ESG is here to stay

8 minute read

Historically, for businesses large and small, public or private, the profit motive and maximization of shareholder value have been the unrivaled drivers of capital allocation and corporate decision-making. The movement known as Environmental, Social, and Governance (ESG) seeks to establish goals and criteria—sometimes quite specific, often more aspirational—that is nothing less than the redefinition of “good business.”

The phrase ESG was first coined in 2005, and builds on earlier notions of “Corporate Social Responsibility” (CSR), which posits that corporations—especially larger corporations—have broader societal responsibilities that extend to other stakeholders outside the traditional corporate governance model of shareholders, directors, and officers.[1] But ESG is all that and much more, with broader and more ambitious goals, including meaningful reductions in CO2 emissions and promoting diversity, equity, and inclusion (DEI), among other objectives.

ESG’s basic premise is that businesses benefit in the long run from a healthy environment, happy, well-paid workers, and employers who integrate socially and environmentally responsible values into their decision-making processes. Major institutional investors, including behemoths such as BlackRock and Vanguard, have been vocal champions of ESG, holding management and boards of public companies increasingly accountable to burgeoning ESG standards. The Securities and Exchange Commission (SEC) has proposed enhanced disclosures around ESG.[2] And leading ratings agencies have adopted (and continue to develop) ESG ratings.[3] ESG ratings systems for private companies have also been developed.[4] Likewise, several large banks now incorporate ESG into some of their loan approval criteria,[5] for example, by restricting funding to fossil fuel companies[6] and gun manufacturers.[7]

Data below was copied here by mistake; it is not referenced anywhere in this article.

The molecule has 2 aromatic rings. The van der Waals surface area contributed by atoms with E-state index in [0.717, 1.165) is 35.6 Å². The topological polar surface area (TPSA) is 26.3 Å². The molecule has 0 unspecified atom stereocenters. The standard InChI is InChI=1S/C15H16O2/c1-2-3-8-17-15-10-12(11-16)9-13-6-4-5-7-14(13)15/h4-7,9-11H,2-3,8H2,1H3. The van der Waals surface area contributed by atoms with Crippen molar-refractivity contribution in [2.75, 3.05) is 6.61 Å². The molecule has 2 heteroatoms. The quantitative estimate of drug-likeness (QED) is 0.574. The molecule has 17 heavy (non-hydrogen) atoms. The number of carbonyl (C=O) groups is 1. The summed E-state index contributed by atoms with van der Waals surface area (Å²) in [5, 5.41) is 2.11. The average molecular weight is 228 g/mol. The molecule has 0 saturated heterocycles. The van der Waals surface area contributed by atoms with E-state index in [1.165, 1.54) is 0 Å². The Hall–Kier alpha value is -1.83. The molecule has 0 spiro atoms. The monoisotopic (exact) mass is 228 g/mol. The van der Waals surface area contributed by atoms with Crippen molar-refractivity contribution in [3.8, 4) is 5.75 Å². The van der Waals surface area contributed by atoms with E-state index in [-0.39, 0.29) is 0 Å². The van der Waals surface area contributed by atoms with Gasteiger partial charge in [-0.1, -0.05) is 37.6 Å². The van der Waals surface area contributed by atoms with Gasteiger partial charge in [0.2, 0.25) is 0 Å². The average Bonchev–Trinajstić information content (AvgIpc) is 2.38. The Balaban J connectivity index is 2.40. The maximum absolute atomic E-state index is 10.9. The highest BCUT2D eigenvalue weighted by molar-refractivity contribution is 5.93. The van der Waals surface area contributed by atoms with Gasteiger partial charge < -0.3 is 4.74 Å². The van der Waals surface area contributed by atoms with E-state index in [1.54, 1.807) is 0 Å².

But this is not to say ESG has complete adoption or even widespread acceptance. For example, Warren Buffet has been a vocal opponent of the imposition of ESG measures on public companies because they create vague standards and unnecessary bureaucracy and reporting burdens.[8] A number of state attorneys general have also expressed opposition to ESG, with some states introducing or passing legislation as counter-measures against firms, like BlackRock, that impose ESG criteria on the companies they invest in.[9] Given its still-heavy reliance on the fossil fuel industry, Texas is pushing back on ESG criteria it believe places a disproportionate burden on the state, with some other states similarly opposed to ESG.[10]

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